INDIANAPOLIS (CNS) -- At 80,
Holy Cross Brother Larry Stewart plans to walk and bike a 320-mile pilgrimage
that is close to his heart and his faith.
It's a journey that will honor
the spirit of the Holy Cross men who traveled through Indiana during a brutal
early winter 175 years ago to establish the University of Notre Dame.
Brother Larry hopes to
participate in the entire pilgrimage, which began Aug. 13, goes through Aug. 26
and is being called the "Notre Dame Trail" -- recalling a journey that began
long ago in the Diocese of Vincennes, where the roots of the Archdiocese of
"It's just a thrill to take part
in the history of this," said Brother Larry, who was looking for a new
challenge after completing coast-to-coast bicycle rides across the United
States when he was 60 and 70. "I've always enjoyed a challenge."
This one is far more meaningful
to him as it salutes Holy Cross Father Edward Sorin and the Holy Cross brothers
who traveled with him from France to the United States -- and those who forged
onward from Vincennes to South Bend on a journey that led to the founding of
Notre Dame in 1842.
"That journey was unbelievable,"
said Brother Larry, one of 32 people who signed up to do the entire pilgrimage.
"When they were traveling to South Bend in November, it was one of the worst
winters in the history of Indiana. And they made it in 11 days. They had
horses, oxen and wagons. They traveled one day 11 miles in the snow. And the
snow was a foot deep.
"Father Sorin had a great
devotion to Our Lady, and he showed it with the golden dome and the statue of
the Blessed Mother atop it," he added in an interview with The Criterion,
newspaper of the Indianapolis Archdiocese.
Notre Dame wants to honor that
faith, that spirit and that determination as it celebrates its 175th
anniversary. And the pilgrimage is a major part of that effort.
"We wanted to do something
distinct -- to focus on our humble beginnings, but to also look to the future,"
said Katherine Lane, senior director of the Notre Dame Trail.
Even with all the changes that
have occurred on the campus in 175 years, "the mission of the place is still
the same as it was when Father Sorin founded it," Lane said. "Father Sorin
wrote that 'the university would be a means for good in this nation.' That
mission has been carried out since the beginning, and so has the devotion to
Preparation for the pilgrimage
has been painstaking in its detail.
In June 2016, Lane was among a
group of five people who traveled to Spain to walk the ancient pilgrimage route
known as the "Camino" in Spanish and "the Way" in English. The journey of 780
kilometers -- or about 500 miles -- eventually leads to the shrine of St. James
at Santiago de Compostela.
Lane and her companions walked
100 kilometers of the Camino, enough to get a sense of the demands of such a
journey -- and the emphasis they wanted to give to the Notre Dame Trail.
"They call the Camino 'the Way
of St. James,'" she told The Criterion. "The Notre Dame Trail will be 'the Way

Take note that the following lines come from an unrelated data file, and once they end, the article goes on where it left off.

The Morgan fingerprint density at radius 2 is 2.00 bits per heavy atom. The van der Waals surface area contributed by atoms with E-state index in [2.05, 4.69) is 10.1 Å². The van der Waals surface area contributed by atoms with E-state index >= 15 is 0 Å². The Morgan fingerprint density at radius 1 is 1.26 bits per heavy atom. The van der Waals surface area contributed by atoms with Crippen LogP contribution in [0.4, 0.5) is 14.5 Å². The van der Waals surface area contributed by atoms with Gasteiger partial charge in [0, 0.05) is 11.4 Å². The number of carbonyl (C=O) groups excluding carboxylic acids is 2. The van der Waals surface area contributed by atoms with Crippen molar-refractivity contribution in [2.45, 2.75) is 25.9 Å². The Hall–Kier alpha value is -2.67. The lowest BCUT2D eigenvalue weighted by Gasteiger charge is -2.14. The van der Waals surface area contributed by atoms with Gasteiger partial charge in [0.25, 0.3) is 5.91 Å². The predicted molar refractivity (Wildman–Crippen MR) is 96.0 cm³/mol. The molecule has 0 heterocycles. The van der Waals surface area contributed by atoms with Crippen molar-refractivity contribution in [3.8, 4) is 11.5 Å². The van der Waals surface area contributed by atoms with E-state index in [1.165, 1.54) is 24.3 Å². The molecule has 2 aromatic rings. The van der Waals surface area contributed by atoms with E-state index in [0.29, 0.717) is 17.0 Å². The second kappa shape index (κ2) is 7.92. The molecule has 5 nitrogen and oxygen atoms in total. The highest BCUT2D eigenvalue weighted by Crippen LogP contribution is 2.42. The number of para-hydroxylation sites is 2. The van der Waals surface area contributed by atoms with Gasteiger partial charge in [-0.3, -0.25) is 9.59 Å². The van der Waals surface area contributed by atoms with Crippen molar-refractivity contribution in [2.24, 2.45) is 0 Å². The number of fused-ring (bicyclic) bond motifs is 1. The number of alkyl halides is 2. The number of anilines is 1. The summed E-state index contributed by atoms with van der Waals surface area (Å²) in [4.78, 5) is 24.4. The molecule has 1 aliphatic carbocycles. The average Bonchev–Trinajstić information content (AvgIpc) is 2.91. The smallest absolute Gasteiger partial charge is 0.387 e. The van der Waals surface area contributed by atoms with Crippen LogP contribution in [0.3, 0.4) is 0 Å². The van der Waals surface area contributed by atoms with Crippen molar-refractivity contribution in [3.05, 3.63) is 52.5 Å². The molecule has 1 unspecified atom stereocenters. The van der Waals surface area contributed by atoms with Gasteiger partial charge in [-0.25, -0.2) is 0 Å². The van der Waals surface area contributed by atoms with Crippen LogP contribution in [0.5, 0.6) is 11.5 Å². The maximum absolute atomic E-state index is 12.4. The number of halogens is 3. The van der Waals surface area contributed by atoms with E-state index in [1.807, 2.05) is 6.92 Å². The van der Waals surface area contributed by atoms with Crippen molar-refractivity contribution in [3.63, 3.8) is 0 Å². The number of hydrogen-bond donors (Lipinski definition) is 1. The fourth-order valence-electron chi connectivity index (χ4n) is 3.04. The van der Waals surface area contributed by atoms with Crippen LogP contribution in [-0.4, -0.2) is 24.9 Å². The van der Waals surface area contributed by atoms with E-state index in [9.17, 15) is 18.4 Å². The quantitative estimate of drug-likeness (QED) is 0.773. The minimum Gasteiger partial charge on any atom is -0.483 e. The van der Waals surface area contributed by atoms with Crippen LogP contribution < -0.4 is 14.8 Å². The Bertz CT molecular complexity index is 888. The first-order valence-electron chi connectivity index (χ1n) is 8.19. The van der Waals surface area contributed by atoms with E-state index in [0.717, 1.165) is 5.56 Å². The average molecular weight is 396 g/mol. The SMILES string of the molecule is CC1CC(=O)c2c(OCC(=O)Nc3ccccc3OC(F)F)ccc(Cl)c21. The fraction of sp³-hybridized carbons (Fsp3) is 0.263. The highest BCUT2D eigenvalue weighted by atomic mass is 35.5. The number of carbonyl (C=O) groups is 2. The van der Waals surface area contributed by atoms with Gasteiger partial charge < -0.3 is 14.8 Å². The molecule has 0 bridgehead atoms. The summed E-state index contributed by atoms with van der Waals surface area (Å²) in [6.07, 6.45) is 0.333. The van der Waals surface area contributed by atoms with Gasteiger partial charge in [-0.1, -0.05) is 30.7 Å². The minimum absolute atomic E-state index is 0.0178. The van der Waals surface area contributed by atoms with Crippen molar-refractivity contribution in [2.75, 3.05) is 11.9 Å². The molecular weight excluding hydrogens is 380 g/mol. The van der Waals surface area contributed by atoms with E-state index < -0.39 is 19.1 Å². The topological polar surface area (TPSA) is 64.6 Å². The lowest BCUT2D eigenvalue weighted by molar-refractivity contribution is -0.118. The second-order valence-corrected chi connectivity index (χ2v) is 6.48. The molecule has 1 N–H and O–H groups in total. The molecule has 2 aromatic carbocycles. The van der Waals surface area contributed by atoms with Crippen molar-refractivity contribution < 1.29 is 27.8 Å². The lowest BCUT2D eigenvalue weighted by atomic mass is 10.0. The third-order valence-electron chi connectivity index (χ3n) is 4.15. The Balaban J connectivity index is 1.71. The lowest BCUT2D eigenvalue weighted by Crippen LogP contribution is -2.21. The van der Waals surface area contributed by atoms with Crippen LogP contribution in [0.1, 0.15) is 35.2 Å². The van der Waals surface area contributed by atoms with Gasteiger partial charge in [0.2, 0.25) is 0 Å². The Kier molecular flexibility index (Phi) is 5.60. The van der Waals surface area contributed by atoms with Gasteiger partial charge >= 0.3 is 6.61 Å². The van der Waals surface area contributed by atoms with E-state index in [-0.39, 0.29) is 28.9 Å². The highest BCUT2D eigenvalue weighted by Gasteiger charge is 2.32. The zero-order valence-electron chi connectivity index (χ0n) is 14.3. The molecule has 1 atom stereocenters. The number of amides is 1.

Returning to Indiana, Lane began
walking the route for the Notre Dame Trail, following a path that begins in
Vincennes and weaves north through Terre Haute, Lafayette, Logansport and
Plymouth before ending on the Notre Dame campus.
"I walked the whole trail last
summer to make sure it could be done," Lane recalled. "Indiana is so beautiful
with its landscapes, the water, and there are hills. I found it challenging -- a
lot of blisters, a lot of wear and tear on the body.
"While it will be a physical
challenge, it will also be a spiritual journey," she said. "There
will be a lot of time for reflection and prayer. It's been a beautiful
experience so far. I've really fallen in love with the trail."
She also gained a deeper
appreciation of Father Sorin and the Holy Cross brothers who made the original
"They had this faith in God and
this devotion to Mary like no other," she said. "They were so determined. No
one was going to get in his way."
Brother Larry embodies that same
spirit for her.
"He's celebrating his 60th
jubilee, and the pilgrimage is how he has chosen to do this," Lane said.
Brother Larry began preparing
for the Notre Dame Trail last October, doing training sessions of eight miles
of walking and 21 miles on a bike.
"With all my walking and
training, I use my fingers for saying the rosary," said Brother Larry, who has
a bachelor's degree in premedicine and a master's degree from Notre Dame. "All
of us in the Holy Cross congregation have a strong devotion to the Blessed
Mother. She was an inspiration for Father Sorin and all the brothers who came.
So I'm pleased to be involved in this."
On the last day of the trail -- Aug.
26 -- Notre Dame is inviting its students, alumni, parents and other supporters
to join the pilgrimage for the last three miles to campus. After the pilgrimage
reaches Notre Dame that morning, a Mass will be celebrated to mark the 175th
anniversary. Lane said well over 2,000 had already registered for the final
day, "and we're hoping for thousands more."
Brother Larry plans to make his
own special tribute on the last day of the pilgrimage. He will visit the
gravesites of Father Sorin and the six Holy Cross brothers who came with him
from France to America -- Brothers Vincent Pieau, Joachim Andre, Lawrence Menage,
Anselm Caillot, Gatian Monsimer and Francis Xavier Patoy. He will place images
of each of them by their graves at the congregation's cemetery on the Notre
"I'm pushing for the brothers
getting equal billing," said Brother Larry, who works as the archivist for the
Midwest Province of the Holy Cross congregation. "They need the same degree of
honor that Father Sorin is getting."
about the Notre Dame Trail is available at www.trail.nd.edu.